It isn’t often that you see big money hubris get stopped in its tracks, but that seems to be what happened in Kapalua a few days ago. That’s when local activists Kai Nishiki and Tamara Paltin discovered that workers in the exclusive, luxurious Kapalua Resort were in the process of demolishing an 80-year-old rock wall.
“When I saw that wall just haphazardly just thrown to the ground,” said Nishiki in this June 8 Hawaii News Now story. “My heart just hurt and there was no cultural over-site and there was no one there overseeing what was going on and I was in shock that this work was going on without any permitting.”
On Facebook, Kapalua Resort Association director Paul Brown said the work was to repair, not tear down the wall, but that that he made a “mistake” by ordering the destruction without obtaining any permit. He also said that all work has been stopped until he can obtain proper permits.
The Hawaii News Now story didn’t include any comment from anyone at the County of Maui, so I asked Planning Department Director Will Spence for his thoughts on whether Brown and the Kapalua Resort Association should have first obtained a Special Management Area (SMA) permit.
“At a very minimum, a SMA assessment should have been filed with our office so we could make a determination whether demolishing the wall is a ‘development’ under the law or not and therefore if it needs a permit(s) or not,” Spence said in a June 9 email. “Even in the case of a legitimate emergency, Planning staff will go see the site and I can issue a ‘Emergency SMA permit’ to mitigate immediate threats while a long-term solution is found.”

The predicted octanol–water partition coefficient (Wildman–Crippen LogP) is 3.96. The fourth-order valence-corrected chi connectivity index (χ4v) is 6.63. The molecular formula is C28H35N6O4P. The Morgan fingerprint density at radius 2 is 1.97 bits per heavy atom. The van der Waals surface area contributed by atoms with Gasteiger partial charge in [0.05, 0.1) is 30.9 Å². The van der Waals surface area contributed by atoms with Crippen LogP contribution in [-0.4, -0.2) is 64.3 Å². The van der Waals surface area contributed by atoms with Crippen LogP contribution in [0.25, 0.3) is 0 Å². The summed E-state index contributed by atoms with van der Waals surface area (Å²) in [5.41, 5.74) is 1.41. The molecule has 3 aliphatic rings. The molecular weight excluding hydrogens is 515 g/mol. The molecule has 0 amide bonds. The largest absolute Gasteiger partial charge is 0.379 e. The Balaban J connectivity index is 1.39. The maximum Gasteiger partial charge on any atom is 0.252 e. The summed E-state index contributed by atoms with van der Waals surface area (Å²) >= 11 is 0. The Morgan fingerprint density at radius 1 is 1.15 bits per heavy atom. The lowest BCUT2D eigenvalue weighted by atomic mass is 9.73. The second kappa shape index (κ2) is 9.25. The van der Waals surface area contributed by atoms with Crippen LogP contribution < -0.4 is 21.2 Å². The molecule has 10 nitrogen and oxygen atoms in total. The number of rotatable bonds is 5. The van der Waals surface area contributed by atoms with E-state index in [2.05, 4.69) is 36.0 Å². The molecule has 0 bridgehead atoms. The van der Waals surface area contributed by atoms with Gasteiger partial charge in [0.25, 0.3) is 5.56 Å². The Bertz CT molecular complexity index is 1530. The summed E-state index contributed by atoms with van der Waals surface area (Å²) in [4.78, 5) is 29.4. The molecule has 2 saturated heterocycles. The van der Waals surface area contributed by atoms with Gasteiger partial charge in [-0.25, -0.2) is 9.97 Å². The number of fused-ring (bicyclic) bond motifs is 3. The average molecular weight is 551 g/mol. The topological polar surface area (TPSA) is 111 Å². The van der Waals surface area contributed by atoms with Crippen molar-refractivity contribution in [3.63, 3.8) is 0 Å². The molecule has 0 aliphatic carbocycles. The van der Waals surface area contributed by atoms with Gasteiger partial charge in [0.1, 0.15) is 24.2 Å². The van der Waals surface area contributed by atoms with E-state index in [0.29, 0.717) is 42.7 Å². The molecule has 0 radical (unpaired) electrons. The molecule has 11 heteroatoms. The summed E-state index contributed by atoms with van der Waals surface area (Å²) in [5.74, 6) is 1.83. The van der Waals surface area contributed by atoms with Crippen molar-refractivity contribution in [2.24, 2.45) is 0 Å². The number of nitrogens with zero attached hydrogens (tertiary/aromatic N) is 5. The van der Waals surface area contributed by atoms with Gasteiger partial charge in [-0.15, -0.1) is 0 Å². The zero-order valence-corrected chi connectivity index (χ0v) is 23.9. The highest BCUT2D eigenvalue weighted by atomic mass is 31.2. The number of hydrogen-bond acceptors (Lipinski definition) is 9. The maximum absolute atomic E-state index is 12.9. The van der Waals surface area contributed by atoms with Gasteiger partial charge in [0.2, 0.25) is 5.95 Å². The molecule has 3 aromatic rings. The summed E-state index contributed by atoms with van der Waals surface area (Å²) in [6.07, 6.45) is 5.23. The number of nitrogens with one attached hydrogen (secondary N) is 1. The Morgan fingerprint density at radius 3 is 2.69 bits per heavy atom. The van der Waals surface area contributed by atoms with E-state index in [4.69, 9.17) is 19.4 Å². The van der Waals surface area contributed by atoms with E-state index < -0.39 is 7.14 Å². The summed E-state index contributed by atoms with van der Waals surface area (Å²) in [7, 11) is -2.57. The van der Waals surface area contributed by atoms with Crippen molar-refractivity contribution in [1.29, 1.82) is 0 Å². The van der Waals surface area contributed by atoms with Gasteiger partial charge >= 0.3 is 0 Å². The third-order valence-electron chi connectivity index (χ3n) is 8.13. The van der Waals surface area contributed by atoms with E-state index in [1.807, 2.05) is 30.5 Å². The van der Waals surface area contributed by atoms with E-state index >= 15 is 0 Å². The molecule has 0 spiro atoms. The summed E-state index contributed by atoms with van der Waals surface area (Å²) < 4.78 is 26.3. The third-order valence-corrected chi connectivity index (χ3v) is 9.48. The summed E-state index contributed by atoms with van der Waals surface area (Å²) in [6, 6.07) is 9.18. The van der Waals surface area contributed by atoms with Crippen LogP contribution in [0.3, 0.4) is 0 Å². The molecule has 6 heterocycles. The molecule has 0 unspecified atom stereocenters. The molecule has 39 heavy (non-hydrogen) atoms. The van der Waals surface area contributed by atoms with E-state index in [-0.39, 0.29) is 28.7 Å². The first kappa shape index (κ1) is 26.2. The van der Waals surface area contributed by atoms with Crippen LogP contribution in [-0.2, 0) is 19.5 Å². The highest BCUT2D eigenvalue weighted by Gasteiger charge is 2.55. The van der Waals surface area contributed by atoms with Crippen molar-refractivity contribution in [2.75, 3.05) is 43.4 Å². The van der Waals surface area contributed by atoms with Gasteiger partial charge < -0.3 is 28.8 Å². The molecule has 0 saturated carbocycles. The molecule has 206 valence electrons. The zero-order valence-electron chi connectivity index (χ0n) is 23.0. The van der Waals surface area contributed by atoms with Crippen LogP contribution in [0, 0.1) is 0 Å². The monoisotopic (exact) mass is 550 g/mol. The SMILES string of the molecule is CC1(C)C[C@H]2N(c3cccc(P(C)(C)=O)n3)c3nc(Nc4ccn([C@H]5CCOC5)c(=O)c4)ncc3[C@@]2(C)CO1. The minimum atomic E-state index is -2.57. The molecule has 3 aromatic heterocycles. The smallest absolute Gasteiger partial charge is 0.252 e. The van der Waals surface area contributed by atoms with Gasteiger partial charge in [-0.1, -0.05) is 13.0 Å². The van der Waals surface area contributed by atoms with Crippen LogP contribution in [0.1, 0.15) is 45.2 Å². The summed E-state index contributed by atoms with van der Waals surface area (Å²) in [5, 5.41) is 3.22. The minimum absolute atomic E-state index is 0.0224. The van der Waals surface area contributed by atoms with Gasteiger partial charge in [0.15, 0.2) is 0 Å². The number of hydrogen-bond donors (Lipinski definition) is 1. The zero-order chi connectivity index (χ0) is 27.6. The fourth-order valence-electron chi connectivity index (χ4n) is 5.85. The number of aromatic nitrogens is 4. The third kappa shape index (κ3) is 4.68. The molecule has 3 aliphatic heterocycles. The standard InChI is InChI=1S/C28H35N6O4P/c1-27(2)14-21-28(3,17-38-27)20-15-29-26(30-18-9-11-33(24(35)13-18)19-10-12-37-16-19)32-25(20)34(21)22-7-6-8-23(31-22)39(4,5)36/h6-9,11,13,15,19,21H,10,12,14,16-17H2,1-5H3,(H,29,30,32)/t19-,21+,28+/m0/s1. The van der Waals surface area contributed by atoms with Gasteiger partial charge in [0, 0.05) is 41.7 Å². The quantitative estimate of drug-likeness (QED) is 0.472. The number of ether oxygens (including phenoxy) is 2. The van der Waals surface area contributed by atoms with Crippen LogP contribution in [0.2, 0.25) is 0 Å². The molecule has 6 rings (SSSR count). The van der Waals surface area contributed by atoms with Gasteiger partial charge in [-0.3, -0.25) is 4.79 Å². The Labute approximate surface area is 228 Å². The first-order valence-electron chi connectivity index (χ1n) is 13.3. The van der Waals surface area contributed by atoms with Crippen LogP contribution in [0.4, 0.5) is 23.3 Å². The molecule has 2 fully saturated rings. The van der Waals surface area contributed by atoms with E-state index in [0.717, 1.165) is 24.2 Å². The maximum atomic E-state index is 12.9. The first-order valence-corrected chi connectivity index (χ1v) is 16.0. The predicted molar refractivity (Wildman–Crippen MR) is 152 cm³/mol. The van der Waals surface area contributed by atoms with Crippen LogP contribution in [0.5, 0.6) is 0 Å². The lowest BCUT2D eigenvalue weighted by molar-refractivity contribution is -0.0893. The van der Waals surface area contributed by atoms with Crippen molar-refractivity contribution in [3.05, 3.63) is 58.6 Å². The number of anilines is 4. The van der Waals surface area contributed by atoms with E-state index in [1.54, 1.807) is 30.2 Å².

Spence made clear that the destruction of the wall is a big deal–and that it could potentially require more than just a permit from the Planning Department.
“After seeing the photos and finding out that wall is almost certainly historic, yes, a SMA permit was needed, one that possibly required a public hearing,” Spence added in the email. “Such an undertaking would have to be reviewed by State Historic Preservation Division (SHPD), who would have had input in determining the significance of the wall. It probably would also require review by Public Works.”
And yes, Kapalua Resort Association could face a fine for the destruction of the wall. “As to fines, we are still finalizing our investigation, but it is possible that fines may be imposed,” Spence said.
Photo courtesy Kai Nishiki